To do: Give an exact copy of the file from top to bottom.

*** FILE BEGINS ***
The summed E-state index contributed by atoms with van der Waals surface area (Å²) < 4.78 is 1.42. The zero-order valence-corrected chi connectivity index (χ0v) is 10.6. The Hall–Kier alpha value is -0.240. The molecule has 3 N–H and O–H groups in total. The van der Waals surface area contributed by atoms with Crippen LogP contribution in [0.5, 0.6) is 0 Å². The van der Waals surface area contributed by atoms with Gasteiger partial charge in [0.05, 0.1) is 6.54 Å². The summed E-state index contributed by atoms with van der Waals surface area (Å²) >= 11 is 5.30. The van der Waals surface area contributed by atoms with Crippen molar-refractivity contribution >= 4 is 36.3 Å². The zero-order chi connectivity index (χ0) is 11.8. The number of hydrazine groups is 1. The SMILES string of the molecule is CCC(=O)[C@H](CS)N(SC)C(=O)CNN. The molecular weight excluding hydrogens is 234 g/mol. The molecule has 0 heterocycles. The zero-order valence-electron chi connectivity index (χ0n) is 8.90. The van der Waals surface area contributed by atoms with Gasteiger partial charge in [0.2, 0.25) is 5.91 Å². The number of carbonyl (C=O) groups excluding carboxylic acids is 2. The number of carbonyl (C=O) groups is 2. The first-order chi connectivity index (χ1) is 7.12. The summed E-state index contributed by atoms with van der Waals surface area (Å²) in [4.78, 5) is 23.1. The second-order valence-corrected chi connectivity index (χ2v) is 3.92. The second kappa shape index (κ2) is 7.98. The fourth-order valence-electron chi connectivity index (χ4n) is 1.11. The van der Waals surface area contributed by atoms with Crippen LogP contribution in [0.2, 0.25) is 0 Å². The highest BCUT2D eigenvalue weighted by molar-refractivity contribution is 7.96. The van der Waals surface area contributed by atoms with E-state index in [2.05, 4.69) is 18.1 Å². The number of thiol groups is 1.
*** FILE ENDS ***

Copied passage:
The summed E-state index contributed by atoms with van der Waals surface area (Å²) < 4.78 is 1.42. The zero-order valence-corrected chi connectivity index (χ0v) is 10.6. The Hall–Kier alpha value is -0.240. The molecule has 3 N–H and O–H groups in total. The van der Waals surface area contributed by atoms with Crippen LogP contribution in [0.5, 0.6) is 0 Å². The van der Waals surface area contributed by atoms with Gasteiger partial charge in [0.05, 0.1) is 6.54 Å². The summed E-state index contributed by atoms with van der Waals surface area (Å²) >= 11 is 5.30. The van der Waals surface area contributed by atoms with Crippen molar-refractivity contribution >= 4 is 36.3 Å². The zero-order chi connectivity index (χ0) is 11.8. The number of hydrazine groups is 1. The SMILES string of the molecule is CCC(=O)[C@H](CS)N(SC)C(=O)CNN. The molecular weight excluding hydrogens is 234 g/mol. The molecule has 0 heterocycles. The zero-order valence-electron chi connectivity index (χ0n) is 8.90. The van der Waals surface area contributed by atoms with Gasteiger partial charge in [0.2, 0.25) is 5.91 Å². The number of carbonyl (C=O) groups excluding carboxylic acids is 2. The number of carbonyl (C=O) groups is 2. The first-order chi connectivity index (χ1) is 7.12. The summed E-state index contributed by atoms with van der Waals surface area (Å²) in [4.78, 5) is 23.1. The second-order valence-corrected chi connectivity index (χ2v) is 3.92. The second kappa shape index (κ2) is 7.98. The fourth-order valence-electron chi connectivity index (χ4n) is 1.11. The van der Waals surface area contributed by atoms with Crippen LogP contribution in [0.2, 0.25) is 0 Å². The highest BCUT2D eigenvalue weighted by molar-refractivity contribution is 7.96. The van der Waals surface area contributed by atoms with E-state index in [2.05, 4.69) is 18.1 Å². The number of thiol groups is 1.